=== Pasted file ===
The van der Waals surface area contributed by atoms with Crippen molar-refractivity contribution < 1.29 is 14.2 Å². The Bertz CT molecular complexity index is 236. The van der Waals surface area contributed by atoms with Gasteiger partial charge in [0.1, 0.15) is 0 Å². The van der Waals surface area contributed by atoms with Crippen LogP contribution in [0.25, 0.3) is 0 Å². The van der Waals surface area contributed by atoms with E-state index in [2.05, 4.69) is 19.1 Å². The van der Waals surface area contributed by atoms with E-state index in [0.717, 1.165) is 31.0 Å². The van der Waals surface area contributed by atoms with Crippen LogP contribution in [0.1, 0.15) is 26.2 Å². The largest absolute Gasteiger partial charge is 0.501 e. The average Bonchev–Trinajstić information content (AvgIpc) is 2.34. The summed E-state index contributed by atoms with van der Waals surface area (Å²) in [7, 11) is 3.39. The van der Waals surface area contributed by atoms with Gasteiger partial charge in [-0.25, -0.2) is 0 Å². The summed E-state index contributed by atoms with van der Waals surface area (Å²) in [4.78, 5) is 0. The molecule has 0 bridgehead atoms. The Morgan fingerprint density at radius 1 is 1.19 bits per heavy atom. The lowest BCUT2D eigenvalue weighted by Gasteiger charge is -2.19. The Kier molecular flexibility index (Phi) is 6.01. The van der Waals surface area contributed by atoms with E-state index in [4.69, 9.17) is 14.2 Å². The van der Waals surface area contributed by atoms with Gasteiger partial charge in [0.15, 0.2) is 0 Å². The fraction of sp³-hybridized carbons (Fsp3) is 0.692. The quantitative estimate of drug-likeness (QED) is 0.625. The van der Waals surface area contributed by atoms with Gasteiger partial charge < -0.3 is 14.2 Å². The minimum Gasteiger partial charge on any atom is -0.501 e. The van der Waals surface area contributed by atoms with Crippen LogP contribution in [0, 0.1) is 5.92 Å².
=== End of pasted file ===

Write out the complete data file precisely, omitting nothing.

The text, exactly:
The van der Waals surface area contributed by atoms with Crippen molar-refractivity contribution < 1.29 is 14.2 Å². The Bertz CT molecular complexity index is 236. The van der Waals surface area contributed by atoms with Gasteiger partial charge in [0.1, 0.15) is 0 Å². The van der Waals surface area contributed by atoms with Crippen LogP contribution in [0.25, 0.3) is 0 Å². The van der Waals surface area contributed by atoms with E-state index in [2.05, 4.69) is 19.1 Å². The van der Waals surface area contributed by atoms with E-state index in [0.717, 1.165) is 31.0 Å². The van der Waals surface area contributed by atoms with Crippen LogP contribution in [0.1, 0.15) is 26.2 Å². The largest absolute Gasteiger partial charge is 0.501 e. The average Bonchev–Trinajstić information content (AvgIpc) is 2.34. The summed E-state index contributed by atoms with van der Waals surface area (Å²) in [7, 11) is 3.39. The van der Waals surface area contributed by atoms with Gasteiger partial charge in [-0.25, -0.2) is 0 Å². The summed E-state index contributed by atoms with van der Waals surface area (Å²) in [4.78, 5) is 0. The molecule has 0 bridgehead atoms. The Morgan fingerprint density at radius 1 is 1.19 bits per heavy atom. The lowest BCUT2D eigenvalue weighted by Gasteiger charge is -2.19. The Kier molecular flexibility index (Phi) is 6.01. The van der Waals surface area contributed by atoms with E-state index in [4.69, 9.17) is 14.2 Å². The van der Waals surface area contributed by atoms with Gasteiger partial charge in [0.15, 0.2) is 0 Å². The fraction of sp³-hybridized carbons (Fsp3) is 0.692. The quantitative estimate of drug-likeness (QED) is 0.625. The van der Waals surface area contributed by atoms with Gasteiger partial charge < -0.3 is 14.2 Å². The minimum Gasteiger partial charge on any atom is -0.501 e. The van der Waals surface area contributed by atoms with Crippen LogP contribution in [0, 0.1) is 5.92 Å².